Skip to main content

Weird but cool: Saison de frai, a smoked trout flavored brandy, is now available

Smoky and sweet - what's not to love?

A bottle of Saison de Frai brandy.
Tamworth Distilling / Tamworth Distilling

Trout is not something one generally thinks of when they imagine brandy ingredients. But if the brains behind crab whiskey taught us anything, it’s to be a little more open-minded.

Saison de Frai has dropped, a brandy made with actual trout roe. Before you roll your eyes and write the beverage off as weird for the sake of weird, hear us out — this stuff is bizarre, sure, but it’s also fascinating.

The distillery responsible for Saison de frai

Tamworth Distilling is behind the project. The New Hampshire Distillery is no stranger to stuff like this, having turned out Crab Trapper — a surprisingly tasty release — in the past. There’s always a justifiable reason for the release beyond the obvious marketing value and shock factor. With the crab whiskey, distiller Steven Grasse was working with a surprisingly complementary flavor while spotlighting an environmental issue (green crabs being an invasive species).

Now, we’ve moved on to New Hampshires’s state fish, the brook trout. It’s near and dear to Grasse, whose distillery is set near the Swift River and its struggling population of native trout. The brandy is a collaboration with Trout Unlimited. One dollar of every bottle sold will fund the environmental organization.

What to expect from trout brandy

Let’s get to the brandy, which comes in a decidedly cool bottle. It’s a work of art, from the fish egg-looking top to the typography on the label. It comes wearing a dry fly (a Royal Coachman for the fly-fishing people out there keeping score at home) in the spirit of all things trout. But what of the liquid? It’s made with trout roe and preserved in apple brandy. The brand likens the texture to tapioca pearls in bubble tea.

There’s nothing new about flavored spirits. We’ve seen plenty in the last several years, from market reshapers like cinnamon and peanut butter whiskies to yuzu vodka. But we don’t see nearly as many savory options, let alone fishy ones. Legend has it the distiller dreamt up the concoction while watching anglers cast for trout near his office. It follows their nature-leaning ethos, which tends to start hyper-local.

The gist is this: The brandy is made from a distillate of smoked trout, specifically sustainably farmed Riverence trout. The fish sits in brandy and then is blended with Tamworth Garden VSOP Apple Brandy (made from New Hampshire apples). It’s then treated to a little scoop of trout eggs. Grasse says the beverage captures his state’s terroir, with flavors of maple, orchard fruit, smoke, and a little funk for good measure. Sweet, salty, fruity, and a little wild — we’re very interested.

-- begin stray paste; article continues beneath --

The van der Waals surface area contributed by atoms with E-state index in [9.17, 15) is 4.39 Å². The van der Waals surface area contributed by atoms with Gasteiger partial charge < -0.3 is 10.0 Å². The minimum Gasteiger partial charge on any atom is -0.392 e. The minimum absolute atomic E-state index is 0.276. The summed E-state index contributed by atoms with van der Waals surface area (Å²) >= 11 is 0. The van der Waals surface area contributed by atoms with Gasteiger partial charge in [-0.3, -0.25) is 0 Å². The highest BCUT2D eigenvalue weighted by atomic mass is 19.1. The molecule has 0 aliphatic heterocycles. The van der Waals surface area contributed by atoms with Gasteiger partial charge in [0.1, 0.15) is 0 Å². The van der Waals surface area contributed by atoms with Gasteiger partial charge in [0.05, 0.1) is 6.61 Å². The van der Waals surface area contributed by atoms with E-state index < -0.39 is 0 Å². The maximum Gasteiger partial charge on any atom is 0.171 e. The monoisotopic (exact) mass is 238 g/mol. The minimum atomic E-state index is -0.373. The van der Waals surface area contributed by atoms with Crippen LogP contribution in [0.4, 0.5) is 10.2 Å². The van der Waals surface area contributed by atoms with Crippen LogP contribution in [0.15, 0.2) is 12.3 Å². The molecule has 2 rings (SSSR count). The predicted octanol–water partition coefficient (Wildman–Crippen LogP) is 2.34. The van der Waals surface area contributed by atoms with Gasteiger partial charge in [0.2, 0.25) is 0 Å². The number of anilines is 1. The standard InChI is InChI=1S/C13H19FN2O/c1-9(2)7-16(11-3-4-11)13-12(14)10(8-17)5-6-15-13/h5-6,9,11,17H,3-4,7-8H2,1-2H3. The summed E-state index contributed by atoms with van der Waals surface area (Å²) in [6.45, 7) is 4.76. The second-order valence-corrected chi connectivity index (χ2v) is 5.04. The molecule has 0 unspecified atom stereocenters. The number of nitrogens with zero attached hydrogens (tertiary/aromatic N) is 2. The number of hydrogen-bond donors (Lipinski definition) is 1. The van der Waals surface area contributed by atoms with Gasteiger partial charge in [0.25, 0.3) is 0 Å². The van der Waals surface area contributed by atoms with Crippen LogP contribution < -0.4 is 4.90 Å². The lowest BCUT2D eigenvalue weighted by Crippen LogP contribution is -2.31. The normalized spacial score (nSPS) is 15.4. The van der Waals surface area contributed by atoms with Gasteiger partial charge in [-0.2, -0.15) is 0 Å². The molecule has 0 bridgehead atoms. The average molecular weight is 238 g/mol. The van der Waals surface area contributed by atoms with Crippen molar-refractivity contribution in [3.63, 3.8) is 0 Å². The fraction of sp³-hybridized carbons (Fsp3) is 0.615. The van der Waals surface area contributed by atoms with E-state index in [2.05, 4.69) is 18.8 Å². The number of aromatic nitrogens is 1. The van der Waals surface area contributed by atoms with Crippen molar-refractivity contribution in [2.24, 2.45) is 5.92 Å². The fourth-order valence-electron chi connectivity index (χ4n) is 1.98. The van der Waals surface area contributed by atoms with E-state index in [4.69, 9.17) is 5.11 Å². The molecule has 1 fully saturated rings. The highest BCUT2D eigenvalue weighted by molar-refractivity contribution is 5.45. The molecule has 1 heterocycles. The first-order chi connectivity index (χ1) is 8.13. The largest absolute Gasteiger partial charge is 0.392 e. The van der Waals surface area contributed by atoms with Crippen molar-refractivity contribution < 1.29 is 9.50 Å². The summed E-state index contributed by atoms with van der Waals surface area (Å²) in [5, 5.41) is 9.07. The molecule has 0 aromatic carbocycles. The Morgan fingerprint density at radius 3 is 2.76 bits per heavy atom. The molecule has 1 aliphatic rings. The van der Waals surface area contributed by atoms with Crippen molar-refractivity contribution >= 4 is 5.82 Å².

Considering the popularity of caviar and the savory Martini craze, perhaps it’s not so strange after all. You can order the brandy as we speak. We’ll see if it becomes the viral sensation that the crab whiskey became.

Learn More

Editors' Recommendations

Topics
Mark Stock
Mark Stock is a writer from Portland, Oregon. He fell into wine during the Recession and has been fixated on the stuff since…
How to make a heavenly Sidecar cocktail
It's a classic cocktail for a reason — let us show you how to add the Sidecar to your cocktail repertoire
Sidecar cocktail

Cognac is back, and it's anything but your granddaddy's go-to drink. The grape-based spirit within the brandy family has undergone a renaissance and one of its best forms, the classic Sidecar cocktail, is coming back to life in bars across the country.

Western France's most famous distilled export jumped an estimated 15% in sales in 2023. It's being appreciated more and more for its wine-like complexity and inventive cocktail bars all over the globe are finding new ways to use the stuff.

Read more
What is pisco? Exploring South America’s grape brandy
Introducing this unique brandy and how to drink it
Pisco sour

What is pisco, you ask? Pisco is one of the many sub-ategories of grape brandy — a spirit distilled from fermented grape juice (aka wine). Just as Armagnac, cognac, and American brandy each have rules and regulations on how and where they can be made, so does pisco.

Pisco hails from South America and can only be produced in Chile or Peru. In the mid-16th century, Spanish conquistadors brought European grapes to South America, where they planted many vines for fruit. After a surplus of fruit due to Spain's decision to limit wine exports, locals were forced to think of other methods to preserve their wines and opted for distillation — a relatively new concept at the time. By the 17th century, the first piscos were made (at the time, they were referred to as Aguardientes), and they eventually made their way into North America, where they became popular in U.S. cities, including San Francisco. They can be sipped neat or as part of a cocktail like the pisco sour.

Read more
Bourbon vs. whiskey: The differences explained
All bourbons are whiskeys, but not all whiskeys are bourbons
A trio of whiskeys

If you're confusing your whiskey and bourbon, you're not alone. The drinks industry is full of little nuances, often born of geography and different ingredients and materials available. Just ask the vast categories of sparkling wine (Champagne or Prosecco?), IPA (hazy or West Coast?), and brandy (cognac or Armagnac?). They're full of sub-categories, stylistic tweaks, and ongoing riffs.

But you should probably know the difference between bourbon and whiskey. Not only is it good knowledge to keep in your back pocket, but it'll help inform your sipping going forward, offering context for flavor variations and -- hopefully -- exposing you to new and enjoyable options. Keep reading on to learn more about bourbon vs. whiskey and exactly what is whiskey.
What is whiskey?

Read more